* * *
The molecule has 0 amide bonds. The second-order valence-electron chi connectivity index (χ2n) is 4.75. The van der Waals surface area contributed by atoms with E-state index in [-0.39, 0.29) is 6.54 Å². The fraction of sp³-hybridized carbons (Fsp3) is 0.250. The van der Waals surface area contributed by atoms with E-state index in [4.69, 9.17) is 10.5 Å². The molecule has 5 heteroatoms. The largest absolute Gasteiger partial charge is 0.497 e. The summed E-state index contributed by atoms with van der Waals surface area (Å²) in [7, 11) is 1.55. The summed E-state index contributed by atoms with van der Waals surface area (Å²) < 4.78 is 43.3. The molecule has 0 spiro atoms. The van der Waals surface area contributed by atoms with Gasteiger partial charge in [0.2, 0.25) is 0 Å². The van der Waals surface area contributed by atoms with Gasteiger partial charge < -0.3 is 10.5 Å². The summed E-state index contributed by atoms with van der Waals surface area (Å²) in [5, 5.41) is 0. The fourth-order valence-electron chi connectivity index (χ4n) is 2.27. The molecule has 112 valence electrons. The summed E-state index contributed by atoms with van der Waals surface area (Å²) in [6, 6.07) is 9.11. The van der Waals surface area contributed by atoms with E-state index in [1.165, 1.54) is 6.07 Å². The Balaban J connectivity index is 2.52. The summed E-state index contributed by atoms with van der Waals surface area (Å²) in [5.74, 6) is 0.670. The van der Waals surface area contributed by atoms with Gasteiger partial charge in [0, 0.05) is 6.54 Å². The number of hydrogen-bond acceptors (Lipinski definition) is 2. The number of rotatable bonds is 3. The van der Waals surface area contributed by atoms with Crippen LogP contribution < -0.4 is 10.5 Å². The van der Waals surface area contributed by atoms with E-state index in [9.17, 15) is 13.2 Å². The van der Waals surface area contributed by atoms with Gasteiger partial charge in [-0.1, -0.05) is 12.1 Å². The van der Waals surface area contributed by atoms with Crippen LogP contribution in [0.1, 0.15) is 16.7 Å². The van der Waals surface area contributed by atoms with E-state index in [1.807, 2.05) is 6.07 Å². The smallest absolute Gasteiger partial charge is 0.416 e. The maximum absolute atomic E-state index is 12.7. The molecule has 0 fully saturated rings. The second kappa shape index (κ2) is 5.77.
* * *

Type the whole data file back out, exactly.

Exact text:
The molecule has 0 amide bonds. The second-order valence-electron chi connectivity index (χ2n) is 4.75. The van der Waals surface area contributed by atoms with E-state index in [-0.39, 0.29) is 6.54 Å². The fraction of sp³-hybridized carbons (Fsp3) is 0.250. The van der Waals surface area contributed by atoms with E-state index in [4.69, 9.17) is 10.5 Å². The molecule has 5 heteroatoms. The largest absolute Gasteiger partial charge is 0.497 e. The summed E-state index contributed by atoms with van der Waals surface area (Å²) in [7, 11) is 1.55. The summed E-state index contributed by atoms with van der Waals surface area (Å²) < 4.78 is 43.3. The molecule has 0 spiro atoms. The van der Waals surface area contributed by atoms with Gasteiger partial charge in [0.2, 0.25) is 0 Å². The van der Waals surface area contributed by atoms with Gasteiger partial charge < -0.3 is 10.5 Å². The summed E-state index contributed by atoms with van der Waals surface area (Å²) in [5, 5.41) is 0. The fourth-order valence-electron chi connectivity index (χ4n) is 2.27. The molecule has 112 valence electrons. The summed E-state index contributed by atoms with van der Waals surface area (Å²) in [6, 6.07) is 9.11. The van der Waals surface area contributed by atoms with E-state index in [1.165, 1.54) is 6.07 Å². The Balaban J connectivity index is 2.52. The summed E-state index contributed by atoms with van der Waals surface area (Å²) in [5.74, 6) is 0.670. The van der Waals surface area contributed by atoms with Gasteiger partial charge in [0, 0.05) is 6.54 Å². The number of hydrogen-bond acceptors (Lipinski definition) is 2. The number of rotatable bonds is 3. The van der Waals surface area contributed by atoms with Crippen LogP contribution < -0.4 is 10.5 Å². The van der Waals surface area contributed by atoms with E-state index in [9.17, 15) is 13.2 Å². The van der Waals surface area contributed by atoms with Gasteiger partial charge in [-0.1, -0.05) is 12.1 Å². The van der Waals surface area contributed by atoms with Crippen LogP contribution in [0.1, 0.15) is 16.7 Å². The van der Waals surface area contributed by atoms with E-state index in [1.807, 2.05) is 6.07 Å². The smallest absolute Gasteiger partial charge is 0.416 e. The maximum absolute atomic E-state index is 12.7. The molecule has 0 fully saturated rings. The second kappa shape index (κ2) is 5.77.